Regardless of whether or not Clarkson stays on at Houston, the fact remains that Prince needs to become more ruthless in front of the opposition’s goal, something that Canadian women’s team coach Bev Priestman has also communicated to her. 

“Under my time, Nichelle has been an established starter, but I think she has more to give. … For me, she’s an outstanding professional, and I think she needs to score more goals and get more assists. I think she knows that too,” Priestman told CBC Sports. 

To her credit, Prince has already hit the ground running ahead of the regular season. Last weekend, she scored the opener in a 2-1 home win against Racing Louisville in Houston’s final group stage match of the NWSL Challenge Cup, the league’s annual pre-season tournament. The Canadian expertly picked the pocket of a Louisville defender just outside the penalty area and then showed great composure in firing a shot through the legs of goalkeeper Jordyn Bloomer. 

That single sequence displayed some of Prince’s best attributes, from her determination to her intelligence and attack-mindedness. If she can do that on a consistent basis this year, there’s no reason why she can’t emerge from the shadows and establish herself as one of the league’s top forwards. 

“I’m getting to the point where I think it’s time for me to have that breakthrough. I believe it can happen and I am that player,” Prince said. 

Canadians to watch

Prince isn’t the only member of Canada’s gold medal team from Tokyo that is looking to have a big 2022 NWSL season. Fellow forward Janine Beckie recently signed with the Portland Thorns, where she’ll team up with Christine Sinclair and play under newly-installed Canadian coach Rhian Wilkinson.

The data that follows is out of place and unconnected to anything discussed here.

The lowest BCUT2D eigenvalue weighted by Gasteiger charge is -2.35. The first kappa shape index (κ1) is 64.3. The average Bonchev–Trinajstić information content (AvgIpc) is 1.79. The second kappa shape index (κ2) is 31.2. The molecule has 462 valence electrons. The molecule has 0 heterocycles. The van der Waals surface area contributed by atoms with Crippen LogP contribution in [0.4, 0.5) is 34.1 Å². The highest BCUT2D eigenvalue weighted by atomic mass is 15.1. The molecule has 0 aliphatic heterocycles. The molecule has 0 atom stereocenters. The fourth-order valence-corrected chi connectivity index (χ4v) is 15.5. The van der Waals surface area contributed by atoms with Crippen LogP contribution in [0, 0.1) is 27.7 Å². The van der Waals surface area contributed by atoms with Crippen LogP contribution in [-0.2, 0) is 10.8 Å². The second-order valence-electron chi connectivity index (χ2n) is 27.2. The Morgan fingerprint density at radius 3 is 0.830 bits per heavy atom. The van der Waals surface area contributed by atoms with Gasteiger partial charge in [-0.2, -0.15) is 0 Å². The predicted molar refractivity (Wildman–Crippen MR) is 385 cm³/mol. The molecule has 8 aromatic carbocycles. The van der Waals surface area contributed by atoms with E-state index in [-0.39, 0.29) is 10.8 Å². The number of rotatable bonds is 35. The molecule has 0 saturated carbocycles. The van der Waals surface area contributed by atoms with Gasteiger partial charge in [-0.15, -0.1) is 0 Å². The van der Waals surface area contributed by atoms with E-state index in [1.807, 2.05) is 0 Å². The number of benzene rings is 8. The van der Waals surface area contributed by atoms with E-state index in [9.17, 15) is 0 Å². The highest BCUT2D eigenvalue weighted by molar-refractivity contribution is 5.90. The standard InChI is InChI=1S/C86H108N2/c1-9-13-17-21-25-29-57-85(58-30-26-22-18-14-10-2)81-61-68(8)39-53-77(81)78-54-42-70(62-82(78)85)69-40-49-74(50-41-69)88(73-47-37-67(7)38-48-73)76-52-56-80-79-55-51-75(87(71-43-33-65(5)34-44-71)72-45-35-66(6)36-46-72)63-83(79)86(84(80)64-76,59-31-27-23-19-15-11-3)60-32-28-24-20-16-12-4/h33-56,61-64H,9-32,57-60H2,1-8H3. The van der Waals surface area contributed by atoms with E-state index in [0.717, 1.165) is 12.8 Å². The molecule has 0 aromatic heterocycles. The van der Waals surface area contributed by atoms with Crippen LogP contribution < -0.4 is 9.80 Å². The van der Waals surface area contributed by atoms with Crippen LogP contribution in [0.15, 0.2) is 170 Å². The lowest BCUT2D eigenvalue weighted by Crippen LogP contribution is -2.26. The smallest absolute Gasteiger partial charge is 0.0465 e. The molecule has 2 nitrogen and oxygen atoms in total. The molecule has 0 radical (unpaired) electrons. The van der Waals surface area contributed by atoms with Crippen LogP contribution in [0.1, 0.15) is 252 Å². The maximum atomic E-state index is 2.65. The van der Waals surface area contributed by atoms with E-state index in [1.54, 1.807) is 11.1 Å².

Beckie, 27, scored 23 goals in 90 matches across four seasons in England to help Manchester City win two Women’s FA Cups and two League Cups. But she didn’t play that much this season, so the transfer move to Portland gives her a chance to get her club career back on track.

Beckie spent two campaigns with the Houston Dash after being selected eighth overall by the club in the 2016 NWSL College Draft. She was then traded to Sky Blue FC in 2018 before going to Manchester City later that year.

Sinclair recently signed an extension with Portland Thorns through 2022, with an option for the 2023 NWSL season. In doing so, the 38-year-old forward from Burnaby, B.C., essentially committed to playing the next two seasons with Portland, which is good news for Canada should it qualify for next year’s World Cup co-hosted by Australia and New Zealand.

Defender Vanessa Gilles, a key figure for Canada in Tokyo, joined the LA-based expansion Angel City FC following a transfer from FC Girondins de Bordeaux. Gilles, 26, has never played in the NWSL, so it’ll be interesting to see how she adapts to the league after spending the past four seasons in France’s first division. 

Kailen Sheridan is expected to take over as Canada’s starting goalkeeper in the wake of Stephanie Labbé’s recent retirement. The 26-year-old shot stopper was named to the NWSL’s first all-star team last year, but was traded in the off-season from NJ/NY Gotham FC to the expansion San Diego Wave.